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Safety monitoring with ocular anti-vascular endothelial growth factor therapies
  1. Anne E Fung1,
  2. Robert B Bhisitkul2
  1. 1
    Pacific Eye Associates, California Pacific Medical Center, San Francisco, California, USA
  2. 2
    University of California San Francisco School of Medicine, Department of Ophthalmology, San Francisco, California, USA
  1. Dr Anne Fung, 2100 Webster Street #214, San Francisco, CA 94115, USA; annefungmd{at}yahoo.com

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Ocular anti-vascular endothelial growth factor (VEGF) therapy has brought dramatic benefits to patients with exudative age-related macular degeneration (AMD), and promises near-term advances in other major diseases such as diabetic retinopathy and macular oedema. But every silver lining has a cloud. Systemic toxicities to high-dose intravenous bevacizumab in patients with cancer1 2 have raised the question of theoretical risks such as stroke or myocardial infarction (MI) with any use of intravitreal anti-VEGF agents.3 That no increased risk of serious systemic adverse events (AE) has been shown in any of the major clinical trials of pegaptanib sodium (Macugen) or ranibizumab (Lucentis) is heartening;46 nevertheless, ongoing studies to monitor ocular and systemic toxicities are vital to establish the long-term safety profile of these drugs.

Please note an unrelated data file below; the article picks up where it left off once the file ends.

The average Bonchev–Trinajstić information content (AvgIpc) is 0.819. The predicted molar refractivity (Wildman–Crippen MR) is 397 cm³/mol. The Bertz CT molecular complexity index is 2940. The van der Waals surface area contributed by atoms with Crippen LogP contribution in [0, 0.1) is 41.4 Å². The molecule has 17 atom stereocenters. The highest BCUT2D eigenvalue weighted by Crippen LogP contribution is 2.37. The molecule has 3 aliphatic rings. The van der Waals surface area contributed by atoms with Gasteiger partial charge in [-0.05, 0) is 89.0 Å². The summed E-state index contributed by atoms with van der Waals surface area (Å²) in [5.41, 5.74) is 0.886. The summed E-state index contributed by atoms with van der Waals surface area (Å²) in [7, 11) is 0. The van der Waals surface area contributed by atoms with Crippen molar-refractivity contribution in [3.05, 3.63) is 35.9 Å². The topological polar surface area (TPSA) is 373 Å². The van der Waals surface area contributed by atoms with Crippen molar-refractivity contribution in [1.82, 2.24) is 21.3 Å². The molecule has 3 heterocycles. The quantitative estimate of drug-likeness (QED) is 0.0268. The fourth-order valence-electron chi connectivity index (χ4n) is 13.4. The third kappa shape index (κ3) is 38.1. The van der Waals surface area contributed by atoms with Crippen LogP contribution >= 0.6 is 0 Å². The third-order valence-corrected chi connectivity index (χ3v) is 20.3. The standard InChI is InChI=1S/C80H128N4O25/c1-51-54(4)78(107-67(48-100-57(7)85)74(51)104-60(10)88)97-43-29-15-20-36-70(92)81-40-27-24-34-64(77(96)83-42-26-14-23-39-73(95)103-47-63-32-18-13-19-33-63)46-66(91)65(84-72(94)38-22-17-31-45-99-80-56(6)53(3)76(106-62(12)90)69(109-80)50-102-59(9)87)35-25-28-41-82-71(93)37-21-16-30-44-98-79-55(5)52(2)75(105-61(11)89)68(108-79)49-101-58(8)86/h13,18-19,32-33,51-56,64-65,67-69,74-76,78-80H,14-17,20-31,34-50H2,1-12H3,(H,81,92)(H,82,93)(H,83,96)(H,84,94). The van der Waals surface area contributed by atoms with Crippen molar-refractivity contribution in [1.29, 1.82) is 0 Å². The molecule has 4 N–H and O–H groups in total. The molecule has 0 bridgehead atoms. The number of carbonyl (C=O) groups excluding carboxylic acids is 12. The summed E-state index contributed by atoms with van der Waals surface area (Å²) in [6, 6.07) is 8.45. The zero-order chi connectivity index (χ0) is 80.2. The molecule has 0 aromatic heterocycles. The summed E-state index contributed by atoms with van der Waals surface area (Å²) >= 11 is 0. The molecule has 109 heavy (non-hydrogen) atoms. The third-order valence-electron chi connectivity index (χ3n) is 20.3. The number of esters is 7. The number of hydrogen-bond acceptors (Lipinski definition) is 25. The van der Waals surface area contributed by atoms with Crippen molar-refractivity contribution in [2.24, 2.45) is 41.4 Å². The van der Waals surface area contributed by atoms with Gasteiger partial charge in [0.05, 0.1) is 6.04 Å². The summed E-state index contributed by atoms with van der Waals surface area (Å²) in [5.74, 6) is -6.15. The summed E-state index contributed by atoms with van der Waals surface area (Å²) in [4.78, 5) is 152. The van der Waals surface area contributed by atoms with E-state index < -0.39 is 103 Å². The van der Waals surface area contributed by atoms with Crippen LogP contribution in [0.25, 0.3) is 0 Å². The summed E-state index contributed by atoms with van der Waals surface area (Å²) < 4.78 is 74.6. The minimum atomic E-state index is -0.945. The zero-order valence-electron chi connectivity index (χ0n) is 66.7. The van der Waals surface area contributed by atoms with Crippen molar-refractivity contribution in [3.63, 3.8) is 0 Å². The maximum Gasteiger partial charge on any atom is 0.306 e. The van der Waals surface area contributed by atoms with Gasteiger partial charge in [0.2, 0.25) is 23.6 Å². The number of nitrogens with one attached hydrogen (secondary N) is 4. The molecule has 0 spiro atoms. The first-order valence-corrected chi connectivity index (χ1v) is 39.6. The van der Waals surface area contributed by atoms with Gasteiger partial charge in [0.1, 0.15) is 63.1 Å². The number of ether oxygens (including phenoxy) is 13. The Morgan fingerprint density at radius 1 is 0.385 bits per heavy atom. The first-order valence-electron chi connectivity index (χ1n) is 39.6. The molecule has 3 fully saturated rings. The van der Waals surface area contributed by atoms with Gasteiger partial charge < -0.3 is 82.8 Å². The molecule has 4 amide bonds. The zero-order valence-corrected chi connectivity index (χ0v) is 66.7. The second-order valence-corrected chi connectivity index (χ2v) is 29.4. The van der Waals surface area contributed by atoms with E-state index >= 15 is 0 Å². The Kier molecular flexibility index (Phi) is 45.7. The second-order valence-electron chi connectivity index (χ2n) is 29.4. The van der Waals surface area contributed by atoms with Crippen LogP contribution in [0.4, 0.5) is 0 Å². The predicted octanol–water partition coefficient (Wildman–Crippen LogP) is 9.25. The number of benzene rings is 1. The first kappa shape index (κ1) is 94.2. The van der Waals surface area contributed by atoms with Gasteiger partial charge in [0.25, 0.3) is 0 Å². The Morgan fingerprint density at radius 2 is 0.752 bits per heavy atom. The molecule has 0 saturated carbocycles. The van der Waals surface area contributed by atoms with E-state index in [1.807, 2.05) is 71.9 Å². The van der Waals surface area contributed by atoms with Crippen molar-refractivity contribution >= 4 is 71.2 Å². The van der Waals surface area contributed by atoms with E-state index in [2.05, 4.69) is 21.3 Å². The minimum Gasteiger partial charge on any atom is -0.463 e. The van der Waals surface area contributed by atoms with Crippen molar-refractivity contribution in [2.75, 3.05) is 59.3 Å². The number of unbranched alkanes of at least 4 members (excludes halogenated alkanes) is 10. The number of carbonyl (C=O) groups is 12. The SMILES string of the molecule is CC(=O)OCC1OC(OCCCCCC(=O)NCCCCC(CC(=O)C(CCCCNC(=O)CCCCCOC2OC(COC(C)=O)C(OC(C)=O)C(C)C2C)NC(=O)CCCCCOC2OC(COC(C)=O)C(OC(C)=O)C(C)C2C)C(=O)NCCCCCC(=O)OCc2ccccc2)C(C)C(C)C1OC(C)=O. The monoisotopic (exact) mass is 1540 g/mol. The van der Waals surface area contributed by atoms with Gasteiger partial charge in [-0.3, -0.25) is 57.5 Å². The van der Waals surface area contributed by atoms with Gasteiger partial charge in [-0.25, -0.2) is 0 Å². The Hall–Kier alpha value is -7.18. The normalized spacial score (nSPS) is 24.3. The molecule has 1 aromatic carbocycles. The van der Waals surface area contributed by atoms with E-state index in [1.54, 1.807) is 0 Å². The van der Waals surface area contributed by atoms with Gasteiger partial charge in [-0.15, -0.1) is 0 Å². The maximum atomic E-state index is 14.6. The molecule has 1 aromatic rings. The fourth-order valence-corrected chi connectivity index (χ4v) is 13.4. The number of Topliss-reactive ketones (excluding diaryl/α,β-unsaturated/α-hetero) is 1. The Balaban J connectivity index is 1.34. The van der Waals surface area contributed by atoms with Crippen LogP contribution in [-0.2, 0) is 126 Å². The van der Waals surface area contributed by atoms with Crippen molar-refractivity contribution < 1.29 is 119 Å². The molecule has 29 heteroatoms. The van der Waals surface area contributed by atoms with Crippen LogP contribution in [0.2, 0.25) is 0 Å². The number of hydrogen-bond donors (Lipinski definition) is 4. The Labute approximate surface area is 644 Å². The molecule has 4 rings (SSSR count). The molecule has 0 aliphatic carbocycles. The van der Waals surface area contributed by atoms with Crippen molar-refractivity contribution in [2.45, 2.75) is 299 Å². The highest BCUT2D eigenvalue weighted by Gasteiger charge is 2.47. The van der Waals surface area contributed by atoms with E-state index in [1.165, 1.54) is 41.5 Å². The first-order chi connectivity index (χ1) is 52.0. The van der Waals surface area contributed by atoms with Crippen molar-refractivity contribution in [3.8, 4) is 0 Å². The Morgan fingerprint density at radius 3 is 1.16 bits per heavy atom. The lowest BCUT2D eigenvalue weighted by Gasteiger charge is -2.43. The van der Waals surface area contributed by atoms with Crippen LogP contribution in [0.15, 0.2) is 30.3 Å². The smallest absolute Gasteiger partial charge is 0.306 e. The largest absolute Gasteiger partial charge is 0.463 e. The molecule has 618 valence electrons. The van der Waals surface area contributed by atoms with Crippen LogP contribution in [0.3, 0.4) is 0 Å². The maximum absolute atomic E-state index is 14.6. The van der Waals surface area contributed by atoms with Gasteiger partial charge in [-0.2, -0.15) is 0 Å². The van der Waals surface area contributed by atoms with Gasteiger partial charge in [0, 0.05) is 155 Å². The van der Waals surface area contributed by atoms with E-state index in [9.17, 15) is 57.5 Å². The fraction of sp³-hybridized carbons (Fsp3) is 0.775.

In this issue, Singerman and colleagues (see page 1606) present 3-year safety data from the VISION study for pegaptanib in age-related macular degeneration.7 This paper is particularly useful in confirming the low rate of ocular AEs associated with frequent intravitreal injections over 3 years. The rate of rhegmatogenous retinal detachment during year 3 was 0.03% per injection (1/3227 injections) or 0.4% per patient year (1/442 patients in year 3), and endophthalmitis ranged from 0.06% to 0.16% per injection. Once the protocol was revised to emphasise the importance of antiseptic preparation, the …

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